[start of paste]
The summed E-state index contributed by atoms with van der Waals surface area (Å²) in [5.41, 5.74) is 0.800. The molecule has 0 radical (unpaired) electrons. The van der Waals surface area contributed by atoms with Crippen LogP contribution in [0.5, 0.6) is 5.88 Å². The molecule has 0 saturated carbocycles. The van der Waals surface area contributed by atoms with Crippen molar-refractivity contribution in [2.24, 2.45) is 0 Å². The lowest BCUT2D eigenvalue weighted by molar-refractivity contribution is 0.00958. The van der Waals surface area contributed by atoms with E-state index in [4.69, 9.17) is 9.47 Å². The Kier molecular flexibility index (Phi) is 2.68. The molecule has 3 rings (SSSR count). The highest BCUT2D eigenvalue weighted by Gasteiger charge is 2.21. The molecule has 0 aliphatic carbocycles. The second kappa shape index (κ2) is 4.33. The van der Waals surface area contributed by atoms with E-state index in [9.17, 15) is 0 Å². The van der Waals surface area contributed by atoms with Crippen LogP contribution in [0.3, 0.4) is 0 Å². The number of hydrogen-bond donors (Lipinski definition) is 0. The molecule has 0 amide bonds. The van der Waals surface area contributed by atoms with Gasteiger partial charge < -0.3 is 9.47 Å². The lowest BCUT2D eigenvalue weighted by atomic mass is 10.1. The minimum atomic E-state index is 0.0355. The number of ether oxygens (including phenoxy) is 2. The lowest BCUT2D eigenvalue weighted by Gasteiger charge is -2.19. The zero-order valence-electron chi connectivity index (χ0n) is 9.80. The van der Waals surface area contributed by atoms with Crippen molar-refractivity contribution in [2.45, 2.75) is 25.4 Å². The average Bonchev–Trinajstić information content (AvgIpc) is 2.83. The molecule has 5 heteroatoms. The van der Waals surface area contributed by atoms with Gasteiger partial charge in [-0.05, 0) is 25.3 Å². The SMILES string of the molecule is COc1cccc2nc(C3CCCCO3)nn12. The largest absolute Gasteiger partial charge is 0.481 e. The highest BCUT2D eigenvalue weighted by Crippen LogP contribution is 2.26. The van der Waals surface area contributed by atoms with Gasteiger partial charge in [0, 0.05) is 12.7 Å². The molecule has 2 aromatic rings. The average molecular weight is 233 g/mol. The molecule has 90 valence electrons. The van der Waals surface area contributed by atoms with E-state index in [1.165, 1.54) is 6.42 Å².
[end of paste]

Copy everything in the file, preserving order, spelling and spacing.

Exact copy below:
The summed E-state index contributed by atoms with van der Waals surface area (Å²) in [5.41, 5.74) is 0.800. The molecule has 0 radical (unpaired) electrons. The van der Waals surface area contributed by atoms with Crippen LogP contribution in [0.5, 0.6) is 5.88 Å². The molecule has 0 saturated carbocycles. The van der Waals surface area contributed by atoms with Crippen molar-refractivity contribution in [2.24, 2.45) is 0 Å². The lowest BCUT2D eigenvalue weighted by molar-refractivity contribution is 0.00958. The van der Waals surface area contributed by atoms with E-state index in [4.69, 9.17) is 9.47 Å². The Kier molecular flexibility index (Phi) is 2.68. The molecule has 3 rings (SSSR count). The highest BCUT2D eigenvalue weighted by Gasteiger charge is 2.21. The molecule has 0 aliphatic carbocycles. The second kappa shape index (κ2) is 4.33. The van der Waals surface area contributed by atoms with E-state index in [9.17, 15) is 0 Å². The van der Waals surface area contributed by atoms with Crippen LogP contribution in [0.3, 0.4) is 0 Å². The number of hydrogen-bond donors (Lipinski definition) is 0. The molecule has 0 amide bonds. The van der Waals surface area contributed by atoms with Gasteiger partial charge < -0.3 is 9.47 Å². The lowest BCUT2D eigenvalue weighted by atomic mass is 10.1. The minimum atomic E-state index is 0.0355. The number of ether oxygens (including phenoxy) is 2. The lowest BCUT2D eigenvalue weighted by Gasteiger charge is -2.19. The zero-order valence-electron chi connectivity index (χ0n) is 9.80. The van der Waals surface area contributed by atoms with Crippen molar-refractivity contribution in [2.45, 2.75) is 25.4 Å². The average Bonchev–Trinajstić information content (AvgIpc) is 2.83. The molecule has 5 heteroatoms. The van der Waals surface area contributed by atoms with Gasteiger partial charge in [-0.05, 0) is 25.3 Å². The SMILES string of the molecule is COc1cccc2nc(C3CCCCO3)nn12. The largest absolute Gasteiger partial charge is 0.481 e. The highest BCUT2D eigenvalue weighted by Crippen LogP contribution is 2.26. The van der Waals surface area contributed by atoms with Gasteiger partial charge in [0, 0.05) is 12.7 Å². The molecule has 2 aromatic rings. The average molecular weight is 233 g/mol. The molecule has 90 valence electrons. The van der Waals surface area contributed by atoms with E-state index in [1.165, 1.54) is 6.42 Å².